Handbook of Mental Deficiency: Psychological Theory and Research

By Norman R. Ellis | Go to book overview
of research data on perceptual processes in retardates is striking and the results too fragmentary to permit meaningful integration. It seems clear that much more concentrated work is needed before interpretive generalizations can be made with confidence. A hopeful sign is the increase in research interest in perceptual processes in general, reflected in the fact that a large proportion of the studies completed with retardates has been within the last decade, with a heavy concentration within the last few years.The reviewer has emphasized methodology since research with retardates requires not only knowledge of research design and statistics but awareness of a number of unique problems encountered when working with individuals with limited intellectual ability. In all likelihood, awareness of these unique problems, as well as generation of new and interesting research hypotheses, would be abetted by firsthand day-to-day experience with retardates. Heber states: "In my opinion, the failure to obtain conclusive findings in many studies can be attributed to the blind application of methodologies and techniques, which may have been highly successful in animal and other areas of experimentation, to research problems in mental retardation" ( 1961, p. 5).It is clear that only a limited number of areas in perceptual research have been studied in retardates. What should be studied to offer the maximal "yield" must be left to the ingenuity and creativity of the individual researcher. It is likely however that the most productive research will result when the researcher follows up his own leads and pursues a question through a series of studies. Too often the "single-shot" study raises more questions than are answered and is rarely followed up by others. The result, as in the present instance, is an aggregate of discrete findings that are impossible to integrate.In studying perceptual processes in retardates, the greatest challenge is the absence of clearly defined paths to follow. There being little to build upon, the field offers infinite possibilities for the careful pursuit of the new idea.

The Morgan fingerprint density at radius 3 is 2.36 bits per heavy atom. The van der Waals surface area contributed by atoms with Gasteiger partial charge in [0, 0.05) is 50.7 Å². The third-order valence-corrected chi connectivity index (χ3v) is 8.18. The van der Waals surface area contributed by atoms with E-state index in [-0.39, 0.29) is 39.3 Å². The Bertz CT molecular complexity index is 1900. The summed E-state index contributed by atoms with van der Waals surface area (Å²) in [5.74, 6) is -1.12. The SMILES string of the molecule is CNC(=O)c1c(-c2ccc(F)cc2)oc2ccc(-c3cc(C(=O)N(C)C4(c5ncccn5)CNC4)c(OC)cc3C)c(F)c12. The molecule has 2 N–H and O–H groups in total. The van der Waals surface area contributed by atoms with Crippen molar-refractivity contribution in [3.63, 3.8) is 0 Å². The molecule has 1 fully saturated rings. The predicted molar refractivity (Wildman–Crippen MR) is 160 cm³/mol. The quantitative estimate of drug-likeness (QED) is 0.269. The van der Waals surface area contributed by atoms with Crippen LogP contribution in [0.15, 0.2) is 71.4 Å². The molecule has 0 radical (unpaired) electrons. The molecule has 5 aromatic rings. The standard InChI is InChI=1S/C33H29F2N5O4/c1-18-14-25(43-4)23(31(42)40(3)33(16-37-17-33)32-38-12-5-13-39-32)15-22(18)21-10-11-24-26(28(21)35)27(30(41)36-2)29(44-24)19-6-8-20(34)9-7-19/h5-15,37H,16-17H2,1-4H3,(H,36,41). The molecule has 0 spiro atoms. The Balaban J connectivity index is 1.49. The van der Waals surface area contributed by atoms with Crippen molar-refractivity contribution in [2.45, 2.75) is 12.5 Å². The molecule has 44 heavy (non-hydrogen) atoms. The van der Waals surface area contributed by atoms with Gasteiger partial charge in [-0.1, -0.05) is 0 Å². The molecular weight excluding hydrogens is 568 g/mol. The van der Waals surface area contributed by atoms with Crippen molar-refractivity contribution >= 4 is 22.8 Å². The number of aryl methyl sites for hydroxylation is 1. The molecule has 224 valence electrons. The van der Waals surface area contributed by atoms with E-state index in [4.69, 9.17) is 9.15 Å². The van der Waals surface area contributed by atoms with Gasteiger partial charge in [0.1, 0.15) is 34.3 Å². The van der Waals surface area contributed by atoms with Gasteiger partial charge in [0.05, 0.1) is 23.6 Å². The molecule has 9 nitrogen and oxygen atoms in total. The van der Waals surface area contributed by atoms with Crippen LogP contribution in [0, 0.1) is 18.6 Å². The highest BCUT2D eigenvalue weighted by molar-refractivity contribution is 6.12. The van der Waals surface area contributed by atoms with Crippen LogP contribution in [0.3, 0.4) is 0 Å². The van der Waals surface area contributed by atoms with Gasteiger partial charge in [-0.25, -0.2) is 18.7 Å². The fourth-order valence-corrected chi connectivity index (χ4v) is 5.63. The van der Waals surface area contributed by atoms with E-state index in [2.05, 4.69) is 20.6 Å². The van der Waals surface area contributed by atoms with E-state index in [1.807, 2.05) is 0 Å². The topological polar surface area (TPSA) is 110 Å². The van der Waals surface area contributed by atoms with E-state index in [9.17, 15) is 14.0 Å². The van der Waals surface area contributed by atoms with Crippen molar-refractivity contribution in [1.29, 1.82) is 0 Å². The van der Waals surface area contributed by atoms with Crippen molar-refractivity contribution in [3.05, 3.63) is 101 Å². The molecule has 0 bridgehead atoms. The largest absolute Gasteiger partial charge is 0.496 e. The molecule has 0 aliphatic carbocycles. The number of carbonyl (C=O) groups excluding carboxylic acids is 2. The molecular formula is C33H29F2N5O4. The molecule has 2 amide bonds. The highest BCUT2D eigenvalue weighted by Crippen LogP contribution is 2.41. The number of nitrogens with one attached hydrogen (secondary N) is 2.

REFERENCES
BARNETT, C. D., & PRYER, MARGARET W. Note on depth perception in defectives. Percept. mot. Skills, 1958, 8, 130.
BARTLEY, S. H. Principles of perception. New York: Harper, 1958.
BELMONT, LILLIAN, & BIRCH, H. G. The relation of time of life to behavioral consequence of brain damage. I. The performance of brain-injured adults on the marble board test. J. nerv. ment. Dis., 1960, 130, 91-97.
BIRCH, H. G., & BELMONT, LILLIAN. The relation of time of life to behavioral consequences in brain damage. II. The organization of tactual form experience in brain injured adults. J. nerv. ment. Dis., 1960, 131, 489-494.
BLAU, T. H., & SCHAFFER, R. E. The spiral aftereffect test as a predictor of normal and abnormal electroencephalographic records in children. J. consult. Psychol., 1960, 24, 35-42.
BORTNER, M., & BIRCH, H. G. "Perceptual and perceptual-motor dissociation in brain-damaged patients". J. nerv. ment. Dis., 1960, 130, 49-53.

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Handbook of Mental Deficiency: Psychological Theory and Research
Table of contents

Table of contents

  • Title Page v
  • Contributors vii
  • Foreword ix
  • Preface xi
  • Contents xiii
  • Introduction 1
  • Part I 9
  • 1 - Field Theory in Mental Deficiency 11
  • Introduction 11
  • References 36
  • 2 - A Social Learning Approach to Mental Retardation 41
  • Summary 86
  • References 86
  • 3 - Hull - Spence Behavior Theory and Mental Deficiency 92
  • Introduction 92
  • A Summing-Up 129
  • References 129
  • 4 - The Stimulus Trace and Behavioral Inadequacy 134
  • Summary 155
  • References 155
  • 5 - The Role of Attention in Retardate Discrimination Learning 159
  • References 220
  • 6 - Intelligence and Brain Damage 224
  • References 251
  • 7 - Genetic Aspects of Intelligent Behavior 253
  • References 291
  • 8 - The Application of Piaget's Theory to Research in Mental Deficiency 297
  • Introduction 297
  • References 323
  • 9 - Social Psychologies of Mental Deficiency 325
  • Summary 348
  • References 348
  • 10 - Psychological Studies of Mental Deficiency in the Soviet Union 353
  • Part II 389
  • 11 - Learning: Verbal, Perceptual-Motor, and Classical Conditioning 391
  • References 420
  • 12 Discrimination Learning 424
  • 12 Discrimination Learning 436
  • 13 - Problem - Solving and Conceptual Behavior 439
  • Conclusions 458
  • References 458
  • 14 - Sensory Processes and Mental Deficiency 463
  • Summary 476
  • References 476
  • 15 - Perceptual Processes 480
  • Conclusions 506
  • References 507
  • 16 - Language and Communication of Mental Defectives 512
  • Introduction 512
  • Summary and Overview 550
  • References 550
  • 17 - Psychophysiological Studies in Mental Deficiency 556
  • 17 - Psychophysiological Studies in Mental Deficiency 569
  • References 571
  • 18 - Abnormal Behavior and Mental Deficiency 574
  • Introduction 574
  • Summary and Conclusions 595
  • References 595
  • 19 - Motor Skills in Mental Deficiency 602
  • Summary 626
  • References 626
  • 20 - Research in Activity Level 632
  • Summary 657
  • References 657
  • 21 - Academic Skills 664
  • Summary 687
  • References 687
  • Contributors 691
  • Name Index 699
  • Subject Index 713
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